It’s perfectly fine that human beings want to travel in space. But we have to reckon with the fact that space doesn’t want anything to do with us. The exterior environment of space, of course, represents instantaneous death, what with the killing cold and the absence of any atmosphere. But even inside a spacecraft or a space station—cozy, pressurized, temperature-controlled, with food supplies, comfortable sleep pods, and a zero-g privy to take care of unavoidable essentials—the body doesn’t care for space.
Space radiation, which makes it through the walls of even the sturdiest ship, raises an astronaut’s lifetime risk of cancer. Just as problematic are the effects of what would seem to be the happiest part of living off-planet: weightlessness. Retired astronaut Scott Kelly, who spent close to a year aboard the International Space Station (ISS) in 2015 and 2016, once told TIME that he’s often asked whether the view or the absence of gravity is the best part of being in space. The view, he acknowledged, is magnificent, but it’s also like having an artistic masterpiece hanging in your living room—eventually you’d quit noticing it. But you never get tired of the ability to fly.
That ability comes at a price, though. Without gravity, the immune system weakens, the bones decalcify, muscles grow slack, and the very shape of the eyeball changes, becoming less spherical. (The only upside, as Kelly reports, is that without having to support the weight of the body for extended periods, the soles of feet lose their callouses.)
But of all of the challenges the body faces during extended periods in zero-g, perhaps the worst is the hit that the heart takes, as a study out this week reveals. The research, published in the journal Circulation, took an unfamiliar approach to investigating cardiac health, comparing the effect Kelly’s near-year in space had on his heart to similar changes experienced by endurance swimmer Benoit Lecomte, who swam 2,821 km (1,753 mi) from Japan to Hawaii from June to November 2018.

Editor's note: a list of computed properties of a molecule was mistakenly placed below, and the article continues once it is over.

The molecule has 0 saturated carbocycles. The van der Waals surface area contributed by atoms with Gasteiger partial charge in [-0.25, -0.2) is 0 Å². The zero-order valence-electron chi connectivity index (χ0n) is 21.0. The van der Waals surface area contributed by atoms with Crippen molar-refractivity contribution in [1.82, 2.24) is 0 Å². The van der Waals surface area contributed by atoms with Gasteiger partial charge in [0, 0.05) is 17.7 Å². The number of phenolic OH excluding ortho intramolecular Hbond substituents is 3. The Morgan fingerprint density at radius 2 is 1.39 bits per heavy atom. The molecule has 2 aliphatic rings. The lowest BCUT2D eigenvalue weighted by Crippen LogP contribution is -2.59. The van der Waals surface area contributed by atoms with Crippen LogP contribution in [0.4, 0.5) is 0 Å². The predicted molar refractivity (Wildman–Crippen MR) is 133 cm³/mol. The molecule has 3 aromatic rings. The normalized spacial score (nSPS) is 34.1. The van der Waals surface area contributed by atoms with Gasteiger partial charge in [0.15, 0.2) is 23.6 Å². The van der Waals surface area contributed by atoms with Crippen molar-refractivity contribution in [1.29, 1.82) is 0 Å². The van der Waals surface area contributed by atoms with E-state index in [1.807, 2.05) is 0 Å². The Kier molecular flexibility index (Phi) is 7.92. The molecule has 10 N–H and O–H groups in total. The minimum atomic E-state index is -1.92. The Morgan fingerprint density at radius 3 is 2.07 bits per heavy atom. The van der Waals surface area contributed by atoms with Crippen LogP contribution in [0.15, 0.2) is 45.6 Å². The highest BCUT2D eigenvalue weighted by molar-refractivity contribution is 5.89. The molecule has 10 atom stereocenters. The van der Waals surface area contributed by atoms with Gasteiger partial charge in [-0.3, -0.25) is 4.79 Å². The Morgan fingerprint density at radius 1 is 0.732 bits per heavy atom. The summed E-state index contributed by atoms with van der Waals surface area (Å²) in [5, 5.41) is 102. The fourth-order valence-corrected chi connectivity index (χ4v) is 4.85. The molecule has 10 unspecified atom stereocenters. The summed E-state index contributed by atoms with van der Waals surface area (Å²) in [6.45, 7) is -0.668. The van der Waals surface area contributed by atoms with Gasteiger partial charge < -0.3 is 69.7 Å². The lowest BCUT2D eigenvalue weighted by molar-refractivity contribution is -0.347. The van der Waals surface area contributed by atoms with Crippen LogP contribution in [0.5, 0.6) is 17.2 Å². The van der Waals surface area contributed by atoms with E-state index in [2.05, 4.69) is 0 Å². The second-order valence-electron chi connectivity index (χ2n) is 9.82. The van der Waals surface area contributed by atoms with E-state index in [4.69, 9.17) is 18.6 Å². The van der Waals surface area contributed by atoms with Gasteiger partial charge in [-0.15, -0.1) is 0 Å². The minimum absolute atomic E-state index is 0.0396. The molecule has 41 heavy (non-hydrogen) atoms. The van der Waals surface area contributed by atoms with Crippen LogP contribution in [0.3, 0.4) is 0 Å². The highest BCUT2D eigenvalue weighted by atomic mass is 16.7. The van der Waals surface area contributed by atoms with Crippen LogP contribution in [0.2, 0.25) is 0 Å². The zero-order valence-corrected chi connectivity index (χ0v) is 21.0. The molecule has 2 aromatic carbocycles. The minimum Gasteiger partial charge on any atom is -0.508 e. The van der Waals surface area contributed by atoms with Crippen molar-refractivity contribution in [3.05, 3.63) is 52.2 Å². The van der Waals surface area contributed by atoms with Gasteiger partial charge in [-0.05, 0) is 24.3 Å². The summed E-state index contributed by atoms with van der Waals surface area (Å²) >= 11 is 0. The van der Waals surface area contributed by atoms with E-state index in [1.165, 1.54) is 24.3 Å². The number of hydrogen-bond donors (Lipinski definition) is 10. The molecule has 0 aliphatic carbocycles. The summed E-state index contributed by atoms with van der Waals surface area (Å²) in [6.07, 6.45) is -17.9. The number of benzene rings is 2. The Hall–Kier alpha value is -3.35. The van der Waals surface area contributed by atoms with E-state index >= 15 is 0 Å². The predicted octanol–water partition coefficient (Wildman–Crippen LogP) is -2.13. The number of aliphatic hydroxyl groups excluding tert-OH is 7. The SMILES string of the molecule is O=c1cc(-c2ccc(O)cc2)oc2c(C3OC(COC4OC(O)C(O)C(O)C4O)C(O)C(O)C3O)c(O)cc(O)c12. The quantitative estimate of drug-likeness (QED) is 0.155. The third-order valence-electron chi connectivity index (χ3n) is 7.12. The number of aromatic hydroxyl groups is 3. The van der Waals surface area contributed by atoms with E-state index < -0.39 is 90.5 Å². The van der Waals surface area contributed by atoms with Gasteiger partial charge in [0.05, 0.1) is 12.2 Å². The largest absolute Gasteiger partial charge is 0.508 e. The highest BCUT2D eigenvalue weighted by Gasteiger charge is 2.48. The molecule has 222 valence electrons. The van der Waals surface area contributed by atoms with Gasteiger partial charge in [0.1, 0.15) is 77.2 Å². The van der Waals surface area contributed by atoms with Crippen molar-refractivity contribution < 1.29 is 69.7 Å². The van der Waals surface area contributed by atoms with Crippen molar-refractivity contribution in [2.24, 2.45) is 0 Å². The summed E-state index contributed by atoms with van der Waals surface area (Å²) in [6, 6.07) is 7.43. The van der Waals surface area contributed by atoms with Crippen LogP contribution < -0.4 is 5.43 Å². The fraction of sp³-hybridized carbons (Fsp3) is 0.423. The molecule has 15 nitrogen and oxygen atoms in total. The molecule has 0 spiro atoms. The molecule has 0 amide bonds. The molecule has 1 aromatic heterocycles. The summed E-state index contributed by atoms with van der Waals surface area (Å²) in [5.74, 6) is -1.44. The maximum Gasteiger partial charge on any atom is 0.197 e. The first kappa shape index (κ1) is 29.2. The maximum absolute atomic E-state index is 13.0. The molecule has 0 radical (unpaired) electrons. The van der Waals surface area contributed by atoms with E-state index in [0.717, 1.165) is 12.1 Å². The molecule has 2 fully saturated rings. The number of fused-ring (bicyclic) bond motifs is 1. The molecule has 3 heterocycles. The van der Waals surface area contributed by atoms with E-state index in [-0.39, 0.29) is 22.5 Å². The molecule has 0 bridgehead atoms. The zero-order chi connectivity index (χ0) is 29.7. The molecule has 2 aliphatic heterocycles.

The two men had plenty in common. Kelly’s 340 days in space outpaced Lecomte’s 159 days in the water (he took breaks to rest and sleep aboard an escort sailboat), but both were marathoners. Both also exercised vigorously, with Kelly spending one to two hours every day working out and Lecomte spending six hours a day swimming. Most importantly, both experienced weightlessness, with Lecomte’s time in the water considered a good proxy for authentic zero-g.
Both, too, paid a price for their heroics. As the study showed, Kelly lost an average of .74 gm (.026 oz.) in mass per week from his heart’s left ventricle over the course of his time in space—almost identical to the .72 gm per week Lecomte lost. Both too lost mass in their heart’s diastolic diameter, Kelly’s falling from 5.3 cm to 4.6 cm and Lecomte’s from 5 cm to 4.7 cm. Neither Kelly nor Lecomte had any change in the left ventricle ejection fraction, or the amount of blood pumped out with each contraction.
The study’s implications are not all that troubling when it comes to long-distance swimmers since, well, how many people plan to butterfly stroke across the Pacific? But for a species that fancies itself a spacefaring one, the findings are bad news. ISS crew members follow a rigorous exercise regimen intended to counteract the effects of weightlessness. It helps: astronauts return home with stronger bones and more muscle mass than they would have if they spent their entire time aloft weightless and sedentary. The heart too can only benefit from from regular exercise—but clearly not enough.
There are, of course, technological solutions, like creating artificial, centrifugal gravity by rotating a spacecraft at the proper speed (see, e.g., The Martian and 2001: A Space Odyssey). But even our best and newest crewed spacecraft adhere to the capsule and habitation module model, with no great, rotating space liners even in the design pipeline. For now we remain newbies, novices, taking to space in our little pods without our gravity, and bringing our frail and fallible bodies with us. We’re getting by—kind of—and we’ll continue to. But even 60 years after Yuri Gagarin became the first human being in space, we still have an enormous amount of work to do before the cosmos become anything like a home. Earth—familiar as it may be, unglamorous as it may seem—remains our place in the cosmos.
This story originally appeared in TIME Space, our weekly newsletter on all things related to the cosmos. You can sign up here.
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